Radical Software, Volume
I, Number 1
The Alternate Television Movement,
Click cover for thumbnails
In 1970, the height of the Nixon era, media activists
saw TV as a sophisticated vehicle for social control
whose broad purposes were to deliver the people to advertisers,
and make public opinion easy to orchestrate.
Reading Teilhard, McLuhan, Bateson, McCulloch, Wiener
and others, they developed the premise that if one could
understand how our culture used information, one could
devise a mix of strategies, using 1/2" video equipment,
to leverage the rigid world information order of the
They thought reversing the process of television, giving
people access to the tools of production and distribution,
giving them control of their own images and, by implication,
their own lives - giving them permission to originate
information on the issues most meaningful to themselves
- might help accelerate social and cultural change.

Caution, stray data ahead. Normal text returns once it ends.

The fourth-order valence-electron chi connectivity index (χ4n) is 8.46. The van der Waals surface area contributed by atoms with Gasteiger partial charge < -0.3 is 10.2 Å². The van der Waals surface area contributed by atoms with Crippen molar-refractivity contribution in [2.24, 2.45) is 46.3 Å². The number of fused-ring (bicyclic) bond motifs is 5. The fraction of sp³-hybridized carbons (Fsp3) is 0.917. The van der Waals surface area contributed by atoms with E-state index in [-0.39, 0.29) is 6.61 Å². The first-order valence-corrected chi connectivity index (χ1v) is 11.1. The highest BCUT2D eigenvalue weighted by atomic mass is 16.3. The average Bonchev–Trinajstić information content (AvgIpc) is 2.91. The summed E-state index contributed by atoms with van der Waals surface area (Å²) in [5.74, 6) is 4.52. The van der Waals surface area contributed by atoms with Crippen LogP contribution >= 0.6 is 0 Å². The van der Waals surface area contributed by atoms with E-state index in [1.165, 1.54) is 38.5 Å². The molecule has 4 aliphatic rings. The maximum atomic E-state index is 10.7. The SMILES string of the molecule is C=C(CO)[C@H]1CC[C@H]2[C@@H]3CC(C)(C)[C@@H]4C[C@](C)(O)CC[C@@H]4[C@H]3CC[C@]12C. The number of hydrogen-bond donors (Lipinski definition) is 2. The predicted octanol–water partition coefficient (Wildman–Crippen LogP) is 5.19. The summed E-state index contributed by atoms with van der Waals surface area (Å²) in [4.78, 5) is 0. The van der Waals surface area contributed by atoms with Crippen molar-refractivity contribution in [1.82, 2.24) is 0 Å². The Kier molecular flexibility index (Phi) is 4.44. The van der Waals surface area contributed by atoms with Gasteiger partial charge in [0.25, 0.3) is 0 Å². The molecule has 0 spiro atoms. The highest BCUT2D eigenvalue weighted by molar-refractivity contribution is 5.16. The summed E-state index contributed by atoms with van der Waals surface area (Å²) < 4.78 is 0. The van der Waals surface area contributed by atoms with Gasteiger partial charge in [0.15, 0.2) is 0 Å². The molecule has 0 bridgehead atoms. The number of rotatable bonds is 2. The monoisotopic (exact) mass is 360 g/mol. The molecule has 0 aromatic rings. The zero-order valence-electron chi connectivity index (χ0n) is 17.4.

Connectivity, the Videosphere as defined by Gene Youngblood
based on an earlier idea by Teilhard, was an important
part of the vision - an early stab at articulating the
connected world, and a way to get there.
Part of the focus was on the psychological impact of
the direct video experience itself, a process Paul Ryan
called "self-cybernation." Ordinary citizens
did not see themselves on television except very occasionally,
and then were never allowed to directly address the
broadcast audience, but were always mediated by a caste
of television professionals who provided context - a
Perhaps it was a reaction only possible at that historic
moment, but the experience of seeing and hearing oneself
on videotape, unmediated, both alone and interacting
in society, not once, but as many times as wanted, was
startling and liberating. This 'feedback' process empowered
many with new self-understanding and provided much of
the impetus of early portable video.
"The Alternate Television Movement" pulls
these and other threads together providing a snapshot
of the state of independent video, and video art, as
the sixties turned into the seventies.